The international football federation, FIFA’s plans to hold its flagship Men’s World Cup every two years has raised heckles in the clubs’ circuit. The plan to switch the Men’s World Cup from a quadrennial schedule to a biennial is now causing concerns among other international federations too.
On Saturday, the Executive Board (EB) of the International Olympic Committee (IOC) took note of FIFA’s plans to change the football competition schedule and to hold the World Cup every two years and supported the calls for wider consultation. It has also shared its concerns over these plans.
“A number of International Federations (IFs) of other sports, national football federations, clubs, players, players associations and coaches have expressed strong reservations and concerns regarding the plans to generate more revenue for FIFA,” the IOC said in a release.
Their concerns are mainly due to this move’s impact on other sports as the increased frequency and timing for the World Cup would create a clash with other major international sports. This includes tennis, cycling, golf, gymnastics, swimming, athletics, Formula 1, and many others. “This would undermine the diversity and development of sports other than football,” the IOC said in a release after the EB meeting.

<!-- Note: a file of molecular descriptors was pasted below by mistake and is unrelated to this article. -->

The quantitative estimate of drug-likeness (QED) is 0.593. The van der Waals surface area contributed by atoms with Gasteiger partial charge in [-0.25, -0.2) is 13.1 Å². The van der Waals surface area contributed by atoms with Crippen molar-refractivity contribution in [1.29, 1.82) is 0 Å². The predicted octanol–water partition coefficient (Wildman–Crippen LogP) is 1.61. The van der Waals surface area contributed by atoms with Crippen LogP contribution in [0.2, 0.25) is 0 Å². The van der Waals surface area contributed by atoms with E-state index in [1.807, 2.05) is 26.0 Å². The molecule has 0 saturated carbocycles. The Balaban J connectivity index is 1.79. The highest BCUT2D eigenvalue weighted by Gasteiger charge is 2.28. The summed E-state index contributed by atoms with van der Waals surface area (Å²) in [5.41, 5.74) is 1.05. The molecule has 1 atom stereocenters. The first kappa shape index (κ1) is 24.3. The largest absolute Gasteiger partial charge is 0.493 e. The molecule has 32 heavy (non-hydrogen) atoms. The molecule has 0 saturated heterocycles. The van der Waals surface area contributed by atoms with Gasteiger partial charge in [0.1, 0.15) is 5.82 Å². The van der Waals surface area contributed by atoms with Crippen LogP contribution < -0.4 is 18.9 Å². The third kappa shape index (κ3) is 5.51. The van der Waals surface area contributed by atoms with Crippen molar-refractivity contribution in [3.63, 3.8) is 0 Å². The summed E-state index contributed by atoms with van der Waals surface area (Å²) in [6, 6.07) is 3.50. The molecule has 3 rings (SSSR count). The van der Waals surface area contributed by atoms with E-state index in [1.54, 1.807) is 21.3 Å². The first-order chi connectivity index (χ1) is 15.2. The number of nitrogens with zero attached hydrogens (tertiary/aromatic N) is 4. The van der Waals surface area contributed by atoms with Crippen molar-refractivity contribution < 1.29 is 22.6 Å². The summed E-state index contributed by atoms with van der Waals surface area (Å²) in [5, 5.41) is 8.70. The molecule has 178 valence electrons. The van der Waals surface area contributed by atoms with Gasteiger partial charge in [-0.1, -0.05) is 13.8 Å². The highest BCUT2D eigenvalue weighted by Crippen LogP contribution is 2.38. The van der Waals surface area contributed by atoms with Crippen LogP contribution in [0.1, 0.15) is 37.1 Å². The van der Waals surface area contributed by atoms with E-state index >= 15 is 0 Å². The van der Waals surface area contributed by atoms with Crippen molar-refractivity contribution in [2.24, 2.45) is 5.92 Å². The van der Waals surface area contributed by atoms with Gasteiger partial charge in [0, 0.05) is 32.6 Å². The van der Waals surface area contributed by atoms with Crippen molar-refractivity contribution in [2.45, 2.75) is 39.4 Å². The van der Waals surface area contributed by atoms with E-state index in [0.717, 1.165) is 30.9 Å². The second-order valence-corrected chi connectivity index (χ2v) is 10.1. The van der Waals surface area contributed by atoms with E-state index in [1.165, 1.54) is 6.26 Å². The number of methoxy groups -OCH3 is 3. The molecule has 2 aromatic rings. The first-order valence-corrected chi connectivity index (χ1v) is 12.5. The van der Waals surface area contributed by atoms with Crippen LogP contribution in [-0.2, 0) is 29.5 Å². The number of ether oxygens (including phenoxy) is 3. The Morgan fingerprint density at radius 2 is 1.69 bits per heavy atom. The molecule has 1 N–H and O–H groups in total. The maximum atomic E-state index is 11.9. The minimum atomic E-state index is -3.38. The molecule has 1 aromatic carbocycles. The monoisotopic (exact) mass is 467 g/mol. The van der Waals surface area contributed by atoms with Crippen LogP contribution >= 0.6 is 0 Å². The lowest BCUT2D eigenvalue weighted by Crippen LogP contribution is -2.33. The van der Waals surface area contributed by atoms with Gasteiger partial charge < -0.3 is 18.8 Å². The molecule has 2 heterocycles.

It will also have an impact on the principle of gender equality in FIFA as the increas’ in men’s events in the calendar would create challenges for the further promotion of women’s football.
The increased frequency of the World Cup will also impact players’ welfare as the plans, in particular, the doubling in the frequency of the World Cup would create a further massive strain on the physical and mental health of the players, the IOC release noted.
“The IOC shares these concerns and supports the calls of stakeholders of football, International Sports Federations, and major event organisers for a wider consultation, including w’th athletes’ representatives, which has obviously not taken place,” the release said.
FIFA president Gi’nni Infantino’s plans regarding the frequency of the Men’s World Cup have been opposed by the Continental federations for Europe (UEFA) and South and Central Americas. The Asian and African confederations have supported the move.